While there were fewer periscoping phones surfacing above the crowded sea, the talkers were as pervasive as ever, babbling about their dramas and feelings. I was too polite to shush or give them even a backward glance, yet still flummoxed to complain about their noises on the walk along the Mission back to our car after the concert.
“NO!” one girl was shouting at the other, over and over, every 4-6 bars, in various shades of incredulity and disbelief, each time a deeper respite about something — sounded like a challenge, the kind of “no” you reserved for problems of the ego. Something she was either unwilling to do or unwilling to condone.
Every time, every concert, every venue, nearly every song. Blabbering about anything but the music. What did I expect, from all the drinks and haircuts and startups and disposable experiences?
And then I looked up.
And there the night sky appeared under the ceiling of the chapel, reflecting into the eaves and beams a pathway to just how earnest anything could be, even an artificial annular eclipse.
I was equally flummoxed by the symmetry of the ceiling.
To share a birthday is coincidence, to understand something of the sun. To share a birth year, as Anne Frank and Martin Luther King Jr. did, is to move toward the asymptote of fate, to understand something of the earth.
“His bad mood a space helmet lowered over his head, poor Nat trapped inside with no way to know whether the atmosphere was breathable, no gauge to tell him when his air supply would run out.” — Telegraph Avenue, Michael Chabon
You think the helmet is there to protect you from something dangerous, some unknown cause of blunt force injury. Or trying to keep the scattered messages in, like some particle detector.
It is equally spectacular that the planet brought about Dinosaurs as well as Humans, who discovered the hidden dreams of Dinosaurs, wrote and talked and walked and made small monuments to them from their remains, recasting the concept as something worthy of play.
If the cleanup is inevitable, perhaps you can enjoy the craft of making a mess.
I could feel the contrast brimming from the itinerary — a morning memorial for Bobby and afternoon first birthday party for Emmett — the social bookends of life.
At the high school gymnasium, the memorial celebrated us and how we carry the memory of Bobby a bit further forward into the future. What was it, to have been in this world with you, this idea of your spirit? And what of this idea do we want to take into our future? Did Bobby understand his importance? Did we, while he was here? We certainly do now.
The birthday party, in the backyard sun, proxied a celebration about parenting, as Emmett with his cake-smooshing hands unable to comprehend anything meaningful in the way that the rest of us collectively believe these celebrations are about. They were strangely, similarly not directly for the one-year-old, more of a first dress rehearsal of a ritual about the one-year-old.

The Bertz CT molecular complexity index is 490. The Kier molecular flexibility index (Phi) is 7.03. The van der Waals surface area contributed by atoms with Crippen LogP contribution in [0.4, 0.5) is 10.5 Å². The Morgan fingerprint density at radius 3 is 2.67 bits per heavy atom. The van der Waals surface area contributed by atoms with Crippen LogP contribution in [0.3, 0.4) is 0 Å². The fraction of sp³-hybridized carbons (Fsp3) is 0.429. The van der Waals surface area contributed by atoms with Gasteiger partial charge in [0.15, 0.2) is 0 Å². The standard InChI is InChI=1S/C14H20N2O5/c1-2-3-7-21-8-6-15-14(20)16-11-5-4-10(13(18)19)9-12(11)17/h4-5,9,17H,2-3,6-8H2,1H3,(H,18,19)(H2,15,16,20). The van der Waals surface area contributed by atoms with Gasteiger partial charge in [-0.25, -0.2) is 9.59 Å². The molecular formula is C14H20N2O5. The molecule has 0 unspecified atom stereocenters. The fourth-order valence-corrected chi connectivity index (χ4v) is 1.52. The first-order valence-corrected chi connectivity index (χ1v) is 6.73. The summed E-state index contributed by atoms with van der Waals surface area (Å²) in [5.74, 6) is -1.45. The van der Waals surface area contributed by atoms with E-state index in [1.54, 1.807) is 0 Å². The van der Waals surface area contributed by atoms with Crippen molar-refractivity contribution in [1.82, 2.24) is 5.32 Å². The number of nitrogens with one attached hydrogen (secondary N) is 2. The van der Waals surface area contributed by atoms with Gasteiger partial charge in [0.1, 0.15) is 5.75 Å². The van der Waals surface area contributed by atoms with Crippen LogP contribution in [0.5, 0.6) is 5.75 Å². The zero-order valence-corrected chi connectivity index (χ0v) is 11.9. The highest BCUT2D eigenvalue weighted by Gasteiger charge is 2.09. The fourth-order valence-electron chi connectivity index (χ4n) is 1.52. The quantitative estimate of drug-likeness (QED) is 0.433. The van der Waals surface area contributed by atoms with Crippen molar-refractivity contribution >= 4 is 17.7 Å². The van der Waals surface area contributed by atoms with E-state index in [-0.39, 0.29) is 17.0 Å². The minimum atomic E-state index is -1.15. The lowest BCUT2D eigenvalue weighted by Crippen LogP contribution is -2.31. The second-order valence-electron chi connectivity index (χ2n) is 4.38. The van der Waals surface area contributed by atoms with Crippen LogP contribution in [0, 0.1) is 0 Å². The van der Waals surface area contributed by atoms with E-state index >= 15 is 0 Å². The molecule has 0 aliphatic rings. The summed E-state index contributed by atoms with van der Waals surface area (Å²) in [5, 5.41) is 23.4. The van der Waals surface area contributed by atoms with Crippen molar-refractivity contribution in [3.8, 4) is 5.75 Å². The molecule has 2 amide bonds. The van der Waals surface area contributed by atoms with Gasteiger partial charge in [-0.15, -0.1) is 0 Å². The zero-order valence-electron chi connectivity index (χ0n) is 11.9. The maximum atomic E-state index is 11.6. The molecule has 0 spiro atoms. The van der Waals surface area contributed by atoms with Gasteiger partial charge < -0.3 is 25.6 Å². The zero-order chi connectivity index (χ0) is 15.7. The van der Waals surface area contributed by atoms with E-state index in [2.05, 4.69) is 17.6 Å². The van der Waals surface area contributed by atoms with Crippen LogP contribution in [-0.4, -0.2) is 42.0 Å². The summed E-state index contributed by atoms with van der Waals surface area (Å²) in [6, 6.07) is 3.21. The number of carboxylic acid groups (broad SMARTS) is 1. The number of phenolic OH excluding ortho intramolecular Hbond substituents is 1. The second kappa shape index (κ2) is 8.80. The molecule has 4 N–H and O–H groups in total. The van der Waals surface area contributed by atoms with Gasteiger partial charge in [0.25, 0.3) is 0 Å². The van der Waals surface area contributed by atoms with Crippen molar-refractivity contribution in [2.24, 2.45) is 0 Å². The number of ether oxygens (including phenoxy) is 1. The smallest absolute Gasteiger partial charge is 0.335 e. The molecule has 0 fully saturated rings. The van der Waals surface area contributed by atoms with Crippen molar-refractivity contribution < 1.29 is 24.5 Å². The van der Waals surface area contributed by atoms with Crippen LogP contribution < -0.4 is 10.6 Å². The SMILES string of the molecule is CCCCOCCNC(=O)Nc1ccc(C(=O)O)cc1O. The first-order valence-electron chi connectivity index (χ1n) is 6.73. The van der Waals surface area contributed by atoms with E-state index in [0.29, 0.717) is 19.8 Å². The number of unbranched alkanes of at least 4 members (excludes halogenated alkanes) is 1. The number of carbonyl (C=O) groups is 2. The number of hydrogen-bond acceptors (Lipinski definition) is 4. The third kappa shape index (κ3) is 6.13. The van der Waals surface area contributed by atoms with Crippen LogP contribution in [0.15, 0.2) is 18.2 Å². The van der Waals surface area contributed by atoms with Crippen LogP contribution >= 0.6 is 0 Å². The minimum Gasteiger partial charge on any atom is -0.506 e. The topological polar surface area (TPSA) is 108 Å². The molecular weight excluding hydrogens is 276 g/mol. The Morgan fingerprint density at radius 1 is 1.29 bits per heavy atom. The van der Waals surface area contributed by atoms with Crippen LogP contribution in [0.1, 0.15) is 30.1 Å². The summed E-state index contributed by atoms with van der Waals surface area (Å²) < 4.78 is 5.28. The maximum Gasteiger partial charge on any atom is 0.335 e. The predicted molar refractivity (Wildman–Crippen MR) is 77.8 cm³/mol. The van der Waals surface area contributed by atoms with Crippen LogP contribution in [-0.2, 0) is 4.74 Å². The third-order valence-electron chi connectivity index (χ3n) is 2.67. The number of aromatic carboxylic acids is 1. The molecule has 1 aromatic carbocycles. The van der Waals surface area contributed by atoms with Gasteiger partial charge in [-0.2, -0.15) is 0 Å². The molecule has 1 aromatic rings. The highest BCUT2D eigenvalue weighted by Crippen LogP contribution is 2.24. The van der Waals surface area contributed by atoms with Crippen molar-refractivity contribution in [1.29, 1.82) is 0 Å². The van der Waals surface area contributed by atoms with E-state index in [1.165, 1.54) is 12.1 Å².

They speak words about Bobby, saying all the brightest elegies he cannot hear. “Why don’t people say these things before they die,” he had wondered.
We sing about a numbered candle before Emmett can understand the words, thinking all the best things for him. I take his picture, understanding that the colors and shapes will be so foreign to him — in his imagined future — and yet so clearly about him, that day when a group of people helped bring the idea of a person into the future.
Asking “Why am I interested in this thing?” is fundamentally less important than finding out what is so interesting about the thing.
The way you do one thing is the way you do everything? This was the good news and the bad news. It meant that play could be practice and that often —or always — in therapy it was the process rather than the content.
I hadn’t seen him in the back seat of the car, laying low, surviving like a hermit crab, until after I photographed the frame and wheels of his car and Keith Haring-esque cave spraypainting of hieroglyphics. A rolling canvas of faces.
The man in the backseat walked out as I was reversing out of my parking space, a cell phone in one hand and standing directly in front of me taking pictures in my direction, at first like some retributional performance art, but then perhaps more-so in retaliation.
I rolled down my passenger window and apologized for invading his privacy and that “I just liked the pattern on your car and thought it was interesting, I didn’t see that you were in there.”
“Oh,” the man replied, his tan face and the wide look in his eye, explaining he thought I was with a Santa Cruz group against car living (the name of which escaped me on the drive home). And so I was no longer the enemy. From inside his car, perhaps I was. He shared that he was getting a lot of comments about the car, that the guy he bought it from had discounted the price of the car because of the paintings. Was it protection or was it a liability?
This wasn’t the first sedan-living man I’d seen this week. These were portable shelters, these were indicators of problems with opaque and perhaps impossible solutions, these were predicaments I couldn’t quite tackle.
“That”, he said, waving his hands in the direction of the chair, “is entirely separate from taking a step.” The space above the chair, after about ten minutes of conversation, had come to represent the world of problem-solving. “It’s firewalled.”
“You took one step, and smiled just a little bit, the first time all night, and then you came back over to the problem-solving world.”
And sat back down.